When breaking the DMV down into its parts, we see Maryland particularly hard hit by this flight to quality. Maryland suffers from a lack of quality buildings and, as a result, most submarkets saw rent losses in 2019. Perhaps most disturbing is the fact that its premier office market, Bethesda/Chevy Chase, experienced rent losses across the board, in 3-Star and 4 & 5-Star properties alike. Supply-side pressure in DC is driving down rates in the District. Emerging submarkets like NoMA, Southwest, and Capitol Riverfront are offering newer product at lower rates while simultaneously providing the same metro accessibility and more residential options. While a similar trend is happening in Northern Virginia, it remains the strongest area of the metro area. Average rent growth was 1.2% over the past year but was 3.1% for 4 & 5-Star properties. The Silver Line immediately connected (former) suburban submarkets like Reston and Tysons Corner to the entire region and spurred a flurry of development both office and multi-family. When compared to Northern Virginia’s premier submarkets along the Rosslyn-Ballston corridor, these areas offered newer, nicer product at a lower cost. With the delivery of the 2nd phase of the Silver Line set for the end of the year, NoVA should continue to see strong demand and rent growth along with the emergence of Herndon as a major office submarket.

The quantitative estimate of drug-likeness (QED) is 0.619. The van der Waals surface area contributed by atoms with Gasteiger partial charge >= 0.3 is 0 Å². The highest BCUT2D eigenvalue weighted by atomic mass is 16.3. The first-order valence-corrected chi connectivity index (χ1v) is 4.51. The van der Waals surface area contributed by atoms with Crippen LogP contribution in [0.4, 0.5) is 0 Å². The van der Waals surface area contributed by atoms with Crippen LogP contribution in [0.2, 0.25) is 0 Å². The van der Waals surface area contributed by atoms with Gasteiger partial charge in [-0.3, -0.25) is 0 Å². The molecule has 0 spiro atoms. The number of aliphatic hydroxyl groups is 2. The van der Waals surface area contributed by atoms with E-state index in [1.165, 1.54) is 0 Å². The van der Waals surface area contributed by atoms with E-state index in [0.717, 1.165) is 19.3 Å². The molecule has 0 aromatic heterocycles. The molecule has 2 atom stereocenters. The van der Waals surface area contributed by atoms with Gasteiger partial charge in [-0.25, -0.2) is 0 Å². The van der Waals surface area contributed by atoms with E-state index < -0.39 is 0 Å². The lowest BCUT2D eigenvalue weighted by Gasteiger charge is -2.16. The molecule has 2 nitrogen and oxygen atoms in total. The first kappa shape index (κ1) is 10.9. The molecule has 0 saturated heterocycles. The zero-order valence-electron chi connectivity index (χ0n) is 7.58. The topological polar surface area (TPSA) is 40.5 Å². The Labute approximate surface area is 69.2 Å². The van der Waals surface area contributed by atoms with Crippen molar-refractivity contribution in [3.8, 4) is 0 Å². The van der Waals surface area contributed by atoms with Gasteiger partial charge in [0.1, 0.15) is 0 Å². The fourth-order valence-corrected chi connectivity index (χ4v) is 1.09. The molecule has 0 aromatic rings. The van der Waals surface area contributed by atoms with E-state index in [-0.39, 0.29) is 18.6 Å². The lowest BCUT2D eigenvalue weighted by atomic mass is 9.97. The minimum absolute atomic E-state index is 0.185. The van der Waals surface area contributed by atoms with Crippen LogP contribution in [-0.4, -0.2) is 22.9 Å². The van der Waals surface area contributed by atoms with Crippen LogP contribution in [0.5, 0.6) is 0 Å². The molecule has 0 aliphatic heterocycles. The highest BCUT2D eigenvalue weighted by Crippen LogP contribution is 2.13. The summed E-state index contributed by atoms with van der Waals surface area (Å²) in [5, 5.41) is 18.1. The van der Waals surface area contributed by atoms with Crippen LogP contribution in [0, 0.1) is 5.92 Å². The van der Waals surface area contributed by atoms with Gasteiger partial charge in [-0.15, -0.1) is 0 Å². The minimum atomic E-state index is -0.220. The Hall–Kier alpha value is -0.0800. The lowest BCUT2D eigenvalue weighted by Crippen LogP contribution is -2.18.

- Market: 12,657,030
- 4 & 5 Star: 12,424,463 SF
- 3 Star: 232,567 SF
- 1 & 2 Star: 0 SF
In terms of office square footage under construction, the DC metro ranks 2nd nationwide. Approximately 5,000,000 SF delivered last year; bringing quality office space to submarkets that desperately needed it, notably Crystal City and Bethesda. Another 5,000,000 SF is expected to deliver in 2020, but a strong economy should continue to fuel demand and mitigate supply-side pressure. The is particularly true because most, if not all, development is occurring in metro-accessible submarkets with rental rates that can compensate for rising construction and labor costs. Many new projects are mixed-use; providing a combination of office and multi-family in order to cater to the preferences of the growing millennial labor force. In fact, the DC metro area ranks 3rd in multi-family development in the nation. Developers understand that creating work-live-play environments is the recipe for long-term growth and stability.
Sales Past 12 Months
- Sales Volume: $8,400,000,000
- Market Cap Rate: 6.7%